Energy poverty is one of the most significant challenges facing Africa today. Seventy percent of Sub-Saharan Africans – and 85 percent of those living rural areas – are currently living without access to electricity.
Pervasive energy poverty undermines economic growth and development goals in health, education, and institution-building across the continent. Businesses have repeatedly cited the lack of reliable energy access in Sub-Saharan Africa as a more significant impediment to doing business than corruption, access to capital, and other challenges. More than 90 million schoolchildren across the continent lack access to this basic educational resource and 30 percent of health facilities are without electricity. Toxic fumes from kerosene – the chemical used to light homes – lead to more than 3 million deaths per year, more than HIV/AIDs and malaria combined.
The Power Africa initiative, launched by President Obama in June 2013, seeks to double the number of individuals with access to electricity in Sub-Saharan Africa by producing at least 10,000 megawatts of more efficient, cost effective, and sustainable electricity generation capacity on the continent. By 2020, it aims to increase electricity access for at least 20 million new households and commercial entities, enhance the energy resource management capabilities of partner countries, and increase regional cross-border energy trade.
To achieve these goals, the U.S. government and private sector have made approximately $20 billion in commitments to expanding energy access and generation across Sub-Saharan Africa in the next five years, especially in the six Power Africa focus countries – Kenya, Tanzania, Ghana, Liberia, Nigeria, and Ethiopia.
Senator Coons, chair of the Foreign Relations Subcommittee on African Affairs, will chair a hearing on Thursday to examine questions surrounding Power Africa’s scope, implementation and sustainability. The hearing will feature testimony from witnesses leading Power Africa’s implementation, including USAID Assistant Administrator for Africa Earl Gast, OPIC Executive Vice President Mimi Alemayehou, and Ex-Im Africa Director Rick Angiuoni. Additional witnesses include Tony Elumelu, Chairman of Heirs Holdings and Founder of the Tony Elumelu Foundation; Paul Hinks, CEO of Symbion Power; Del Renigar, Senior Council for Global Government Affairs Policy for General Electric; and Tom Hart, U.S. Executive Director of the ONE Campaign. Their testimony will help to inform the Foreign Relations Committee’s future consideration of legislation to provide congressional authorization for Power Africa.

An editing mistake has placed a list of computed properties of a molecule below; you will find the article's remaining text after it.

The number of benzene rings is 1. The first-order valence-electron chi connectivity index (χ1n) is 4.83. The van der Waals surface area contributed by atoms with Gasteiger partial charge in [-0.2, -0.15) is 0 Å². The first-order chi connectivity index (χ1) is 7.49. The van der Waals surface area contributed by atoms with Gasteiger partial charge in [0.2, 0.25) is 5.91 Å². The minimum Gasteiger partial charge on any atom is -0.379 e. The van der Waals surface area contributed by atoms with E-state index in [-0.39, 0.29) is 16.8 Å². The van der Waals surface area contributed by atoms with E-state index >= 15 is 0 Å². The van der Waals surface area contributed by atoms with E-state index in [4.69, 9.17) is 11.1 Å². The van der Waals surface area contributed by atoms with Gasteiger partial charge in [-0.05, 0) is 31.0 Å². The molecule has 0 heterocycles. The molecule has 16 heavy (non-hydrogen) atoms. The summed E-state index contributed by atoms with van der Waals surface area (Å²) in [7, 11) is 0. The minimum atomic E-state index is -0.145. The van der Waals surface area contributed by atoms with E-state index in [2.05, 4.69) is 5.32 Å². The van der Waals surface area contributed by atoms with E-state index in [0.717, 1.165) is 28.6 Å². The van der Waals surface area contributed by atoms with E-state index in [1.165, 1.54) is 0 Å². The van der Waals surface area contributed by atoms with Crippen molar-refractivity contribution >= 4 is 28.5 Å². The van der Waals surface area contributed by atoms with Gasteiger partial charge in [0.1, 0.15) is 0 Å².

The hearing will be held Thursday, March 27 at 10:30 a.m. in the Senate Foreign Relations Committee Hearing Room, 419 Dirksen Senate Office Building. Click here to view a live webcast of the hearing.
Senator Coons questioned Secretary of State John Kerry about funding for the Power Africa initiative at a hearing of the Senate Appropriations Subcommittee on State and Foreign Operations earlier this month. Click here to watch their exchange.